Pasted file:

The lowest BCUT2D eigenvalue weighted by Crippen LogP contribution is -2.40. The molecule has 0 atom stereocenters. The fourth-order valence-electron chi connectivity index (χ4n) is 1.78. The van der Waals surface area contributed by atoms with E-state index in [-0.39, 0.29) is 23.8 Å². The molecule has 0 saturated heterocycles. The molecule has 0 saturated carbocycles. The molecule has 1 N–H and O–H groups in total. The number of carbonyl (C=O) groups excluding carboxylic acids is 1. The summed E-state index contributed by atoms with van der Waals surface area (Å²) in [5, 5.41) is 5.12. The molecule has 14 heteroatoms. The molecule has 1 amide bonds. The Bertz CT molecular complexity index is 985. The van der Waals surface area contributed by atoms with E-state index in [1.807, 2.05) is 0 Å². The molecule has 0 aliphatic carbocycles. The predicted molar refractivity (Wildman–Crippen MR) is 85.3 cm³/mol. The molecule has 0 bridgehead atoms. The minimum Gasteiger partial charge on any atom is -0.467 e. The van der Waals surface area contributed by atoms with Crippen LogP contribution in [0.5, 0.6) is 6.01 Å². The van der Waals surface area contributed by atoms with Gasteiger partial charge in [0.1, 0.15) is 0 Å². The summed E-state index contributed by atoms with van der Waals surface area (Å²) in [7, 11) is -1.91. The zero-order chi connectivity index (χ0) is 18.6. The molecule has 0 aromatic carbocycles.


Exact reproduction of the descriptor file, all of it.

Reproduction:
The lowest BCUT2D eigenvalue weighted by Crippen LogP contribution is -2.40. The molecule has 0 atom stereocenters. The fourth-order valence-electron chi connectivity index (χ4n) is 1.78. The van der Waals surface area contributed by atoms with E-state index in [-0.39, 0.29) is 23.8 Å². The molecule has 0 saturated heterocycles. The molecule has 0 saturated carbocycles. The molecule has 1 N–H and O–H groups in total. The number of carbonyl (C=O) groups excluding carboxylic acids is 1. The summed E-state index contributed by atoms with van der Waals surface area (Å²) in [5, 5.41) is 5.12. The molecule has 14 heteroatoms. The molecule has 1 amide bonds. The Bertz CT molecular complexity index is 985. The van der Waals surface area contributed by atoms with E-state index in [1.807, 2.05) is 0 Å². The molecule has 0 aliphatic carbocycles. The predicted molar refractivity (Wildman–Crippen MR) is 85.3 cm³/mol. The molecule has 0 bridgehead atoms. The minimum Gasteiger partial charge on any atom is -0.467 e. The van der Waals surface area contributed by atoms with Crippen LogP contribution in [0.5, 0.6) is 6.01 Å². The van der Waals surface area contributed by atoms with Gasteiger partial charge in [0.1, 0.15) is 0 Å². The summed E-state index contributed by atoms with van der Waals surface area (Å²) in [7, 11) is -1.91. The zero-order chi connectivity index (χ0) is 18.6. The molecule has 0 aromatic carbocycles.